It kind of bums us out to have to dump this on you a month before Christmas, but the “poo-rameters” of proper social behaviour appear to have been pushed beyond acceptable limits.
And, frankly, it stinks.
Poop, scat, excrement, feces, dung, droppings, call it whatever you want.
But what you don’t really want to do, is look at it — or, heaven forbid, step in it.
Users of a Brookswood area trail haven’t had much choice about the former, though, because someone has been tossing white plastic bags of dog poop — by the dozens, in fact — into a ditch that borders the path and is in close proximity to an elementary school.
It boggles the mind to think that someone would go to the trouble of bagging their dog’s leavings if all they planned to do was, well, leave them.
You can’t blame people if they’re a little browned off by the lack of consideration.
But so far, the bagging bandit has managed to avoid getting caught in the act.
Meanwhile, a local man and woman — for our purposes today, let’s call them heroes — disgusted by this lack of consideration, took care of business last week, collecting no fewer than 120 bags of doggie-doo and depositing them in the garbage, which, apparently, is located at not too great a distance from the scene of the repeated crime.
Sadly, it comes as no great surprise to learn that they returned just a few days later to find the collection piling up once again.
I have no proof whatsoever, but my gut feeling is that this is the work of some kid who begged his parents for a dog, promising to faithfully walk it and, of course, to pick up after it.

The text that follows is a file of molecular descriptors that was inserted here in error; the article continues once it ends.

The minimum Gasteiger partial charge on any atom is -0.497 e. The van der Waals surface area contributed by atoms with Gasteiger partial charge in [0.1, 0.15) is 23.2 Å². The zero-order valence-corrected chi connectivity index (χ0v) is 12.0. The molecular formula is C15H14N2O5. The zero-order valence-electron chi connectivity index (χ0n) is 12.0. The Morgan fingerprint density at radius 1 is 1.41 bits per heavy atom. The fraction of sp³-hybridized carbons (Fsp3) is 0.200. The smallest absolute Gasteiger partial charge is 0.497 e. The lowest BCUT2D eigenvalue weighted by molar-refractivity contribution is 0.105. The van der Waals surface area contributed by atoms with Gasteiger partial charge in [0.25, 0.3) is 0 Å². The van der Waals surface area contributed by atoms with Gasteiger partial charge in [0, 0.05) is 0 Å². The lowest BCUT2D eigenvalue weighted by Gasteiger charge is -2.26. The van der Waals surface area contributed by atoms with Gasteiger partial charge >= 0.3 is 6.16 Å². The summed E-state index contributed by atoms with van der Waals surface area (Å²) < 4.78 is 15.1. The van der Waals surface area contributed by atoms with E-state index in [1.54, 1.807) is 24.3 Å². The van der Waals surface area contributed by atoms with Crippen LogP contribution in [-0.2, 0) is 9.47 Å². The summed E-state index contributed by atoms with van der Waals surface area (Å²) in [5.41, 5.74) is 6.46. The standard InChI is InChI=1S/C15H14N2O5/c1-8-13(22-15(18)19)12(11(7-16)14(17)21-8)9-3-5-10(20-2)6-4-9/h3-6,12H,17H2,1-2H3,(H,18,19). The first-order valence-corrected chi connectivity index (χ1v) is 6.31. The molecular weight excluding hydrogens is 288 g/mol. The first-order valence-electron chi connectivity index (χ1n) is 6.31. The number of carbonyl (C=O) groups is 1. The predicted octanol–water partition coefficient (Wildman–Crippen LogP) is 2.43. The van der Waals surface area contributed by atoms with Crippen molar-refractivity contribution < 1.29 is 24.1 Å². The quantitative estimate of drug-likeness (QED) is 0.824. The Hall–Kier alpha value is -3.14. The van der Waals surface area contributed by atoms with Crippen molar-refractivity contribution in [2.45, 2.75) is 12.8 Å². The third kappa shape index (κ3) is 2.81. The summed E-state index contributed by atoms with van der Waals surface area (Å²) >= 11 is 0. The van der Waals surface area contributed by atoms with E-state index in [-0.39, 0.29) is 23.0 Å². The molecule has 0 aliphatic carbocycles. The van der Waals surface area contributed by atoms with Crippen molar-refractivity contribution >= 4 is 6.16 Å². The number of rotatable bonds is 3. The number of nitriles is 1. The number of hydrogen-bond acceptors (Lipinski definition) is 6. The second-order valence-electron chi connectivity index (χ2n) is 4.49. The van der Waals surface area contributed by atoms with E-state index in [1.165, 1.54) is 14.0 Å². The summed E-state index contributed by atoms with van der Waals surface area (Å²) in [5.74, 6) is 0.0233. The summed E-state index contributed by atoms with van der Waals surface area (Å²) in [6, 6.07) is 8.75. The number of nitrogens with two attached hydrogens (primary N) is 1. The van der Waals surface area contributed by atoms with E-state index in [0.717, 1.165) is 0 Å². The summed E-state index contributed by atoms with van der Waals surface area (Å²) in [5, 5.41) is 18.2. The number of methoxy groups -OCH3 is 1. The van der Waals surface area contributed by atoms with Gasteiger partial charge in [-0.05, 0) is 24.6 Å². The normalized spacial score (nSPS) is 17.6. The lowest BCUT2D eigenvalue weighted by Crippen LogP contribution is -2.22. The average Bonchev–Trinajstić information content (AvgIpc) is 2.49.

This is what’s known as getting off on a technicality.
Who knows whether it’s laziness, thoughtlessness or just a general disregard for others. No matter the reason, it’s sad that it’s come to this — people who don’t even own a dog cleaning up after others’ pets.
This is an extreme example, but the problem is not limited to just one area.
Langley has some of the prettiest trails in the region. Metro Vancouver in particular does a terrific job of keeping local parks in pristine condition, but even in one of these preserves, it’s not unheard of to catch a glimpse of a small white plastic bag tossed carelessly into the bushes.
The solution is pretty simple. If you don’t want to pick up poop and carry it until you can properly dispose of it, then don’t get a dog.
If that’s too restrictive for our phantom bag tosser, perhaps they and their pooch could move to France, where the rules on these things, I’m told, are somewhat looser.
The jig may be up, however, because the Township bylaw department has been made aware and they have promised to pay extra attention to the park.
From now on, the perpetrator (or perpetrators) better watch their step.
Come to think of it, that’s probably not a bad idea for the rest of us, either.